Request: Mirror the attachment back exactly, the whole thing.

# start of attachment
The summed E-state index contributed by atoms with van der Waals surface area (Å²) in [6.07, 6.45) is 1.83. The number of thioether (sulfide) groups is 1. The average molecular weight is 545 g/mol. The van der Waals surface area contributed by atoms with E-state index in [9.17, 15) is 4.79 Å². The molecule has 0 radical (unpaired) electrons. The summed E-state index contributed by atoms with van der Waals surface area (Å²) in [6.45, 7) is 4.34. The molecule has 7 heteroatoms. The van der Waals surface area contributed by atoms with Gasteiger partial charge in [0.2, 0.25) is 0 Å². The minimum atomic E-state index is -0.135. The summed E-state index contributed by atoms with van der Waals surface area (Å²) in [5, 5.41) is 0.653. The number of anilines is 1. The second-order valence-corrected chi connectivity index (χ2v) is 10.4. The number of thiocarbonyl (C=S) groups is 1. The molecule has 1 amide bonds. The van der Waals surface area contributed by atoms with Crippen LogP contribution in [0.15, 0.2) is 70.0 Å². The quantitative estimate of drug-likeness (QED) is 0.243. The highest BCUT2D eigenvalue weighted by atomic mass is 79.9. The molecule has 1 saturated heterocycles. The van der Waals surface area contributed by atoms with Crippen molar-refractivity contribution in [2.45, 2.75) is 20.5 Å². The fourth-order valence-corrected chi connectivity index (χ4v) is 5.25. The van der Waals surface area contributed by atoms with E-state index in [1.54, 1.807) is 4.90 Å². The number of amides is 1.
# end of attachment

The summed E-state index contributed by atoms with van der Waals surface area (Å²) in [6.07, 6.45) is 1.83. The number of thioether (sulfide) groups is 1. The average molecular weight is 545 g/mol. The van der Waals surface area contributed by atoms with E-state index in [9.17, 15) is 4.79 Å². The molecule has 0 radical (unpaired) electrons. The summed E-state index contributed by atoms with van der Waals surface area (Å²) in [6.45, 7) is 4.34. The molecule has 7 heteroatoms. The van der Waals surface area contributed by atoms with Gasteiger partial charge in [0.2, 0.25) is 0 Å². The minimum atomic E-state index is -0.135. The summed E-state index contributed by atoms with van der Waals surface area (Å²) in [5, 5.41) is 0.653. The number of anilines is 1. The second-order valence-corrected chi connectivity index (χ2v) is 10.4. The number of thiocarbonyl (C=S) groups is 1. The molecule has 1 amide bonds. The van der Waals surface area contributed by atoms with Crippen LogP contribution in [0.15, 0.2) is 70.0 Å². The quantitative estimate of drug-likeness (QED) is 0.243. The highest BCUT2D eigenvalue weighted by atomic mass is 79.9. The molecule has 1 saturated heterocycles. The van der Waals surface area contributed by atoms with Crippen molar-refractivity contribution in [2.45, 2.75) is 20.5 Å². The fourth-order valence-corrected chi connectivity index (χ4v) is 5.25. The van der Waals surface area contributed by atoms with E-state index in [1.54, 1.807) is 4.90 Å². The number of amides is 1.